All posts by Margaret Sulc

Me With You (Loose Leaf Theatre) 2015 Toronto Fringe Review

If you’ve never experienced devised theatre, Loose Leaf’s premiere production of Me With You at the 2015 Toronto Fringe is a powerful example. Oliver Georgiou and Myrthin Stagg claim the Factory Studio stage in order to perform a physically dynamic tale of two siblings and a history of mental illness. All proceeds from the performance will be donated to CAMH. Continue reading Me With You (Loose Leaf Theatre) 2015 Toronto Fringe Review

Adventures of a Redheaded Coffeeshop Girl (Rebecca Perry Productions) 2015 Toronto Fringe Review

redheaded_coffeeshop_adventures_fringe2015I am still shaking after the opening of Adventures of a Redheaded Coffeeshop Girl (Rebecca Perry Productions) at the 2015 Toronto Fringe. Part of that comes from the two cups of CSI Coffee Pubs cold brew I sampled in the line-up, but most of it comes from Joanie Little’s (Rebecca Perry) infectious energy and compelling story. Continue reading Adventures of a Redheaded Coffeeshop Girl (Rebecca Perry Productions) 2015 Toronto Fringe Review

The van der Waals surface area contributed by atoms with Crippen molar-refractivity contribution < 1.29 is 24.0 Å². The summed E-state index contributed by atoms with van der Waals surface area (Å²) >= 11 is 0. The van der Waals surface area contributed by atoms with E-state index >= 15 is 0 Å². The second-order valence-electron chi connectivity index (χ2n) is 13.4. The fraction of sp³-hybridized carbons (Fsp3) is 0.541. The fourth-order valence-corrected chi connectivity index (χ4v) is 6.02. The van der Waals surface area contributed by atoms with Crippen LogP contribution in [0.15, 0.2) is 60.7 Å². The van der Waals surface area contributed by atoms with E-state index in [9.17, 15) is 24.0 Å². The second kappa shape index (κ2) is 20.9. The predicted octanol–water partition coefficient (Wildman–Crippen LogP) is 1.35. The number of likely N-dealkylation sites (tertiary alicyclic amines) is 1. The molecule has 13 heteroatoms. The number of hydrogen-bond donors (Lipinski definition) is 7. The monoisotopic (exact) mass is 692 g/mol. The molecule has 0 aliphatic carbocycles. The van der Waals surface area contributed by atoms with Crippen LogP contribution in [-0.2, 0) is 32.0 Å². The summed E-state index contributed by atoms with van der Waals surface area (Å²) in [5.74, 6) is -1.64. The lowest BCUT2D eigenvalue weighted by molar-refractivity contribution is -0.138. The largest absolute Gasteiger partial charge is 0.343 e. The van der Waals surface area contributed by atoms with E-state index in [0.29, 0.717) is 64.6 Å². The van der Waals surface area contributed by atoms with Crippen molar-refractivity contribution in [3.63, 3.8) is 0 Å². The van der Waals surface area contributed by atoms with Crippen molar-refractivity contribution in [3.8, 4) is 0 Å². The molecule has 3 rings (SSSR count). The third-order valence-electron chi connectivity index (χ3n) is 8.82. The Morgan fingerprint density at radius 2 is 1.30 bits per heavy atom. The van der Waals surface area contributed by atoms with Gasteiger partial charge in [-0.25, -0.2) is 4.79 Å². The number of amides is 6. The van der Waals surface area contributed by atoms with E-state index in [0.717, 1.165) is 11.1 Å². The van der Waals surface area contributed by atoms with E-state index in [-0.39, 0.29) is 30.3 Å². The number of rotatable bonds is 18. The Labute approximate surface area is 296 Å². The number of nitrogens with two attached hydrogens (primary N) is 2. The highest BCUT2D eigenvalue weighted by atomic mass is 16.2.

Liver Diie: The Live Action Monster Maze Game Show Of Treasures and Horrors With Puppets (Liver Diie Productions) 2015 Toronto Fringe Review

Nasty puppets cavort and plot in Liver Diie Production’s FringeKids! premiere of Liver Diie: The Live Action Monster Maze Game Show of Treasures and Horrors at the Toronto Fringe. Continue reading Liver Diie: The Live Action Monster Maze Game Show Of Treasures and Horrors With Puppets (Liver Diie Productions) 2015 Toronto Fringe Review

Review: The Referendum (Luminato Festival)

Antonio Skármeta’s The Referendum tells the story of Chile’s democracy at Toronto’s Luminato Festival

When I left the bright Queen’s Quay and Harbourfront area, bustling with families and street performers, I feared I was leaving the summer joy behind when I entered the Fleck Dance Theater for Antonio Skármeta’s The Referendum, one of Luminato’s 7 Monologues series.

Thankfully the story he told about Chile and the political moment that changed that nation’s history in 1988 left me with a pensive, yet powerful optimism. Continue reading Review: The Referendum (Luminato Festival)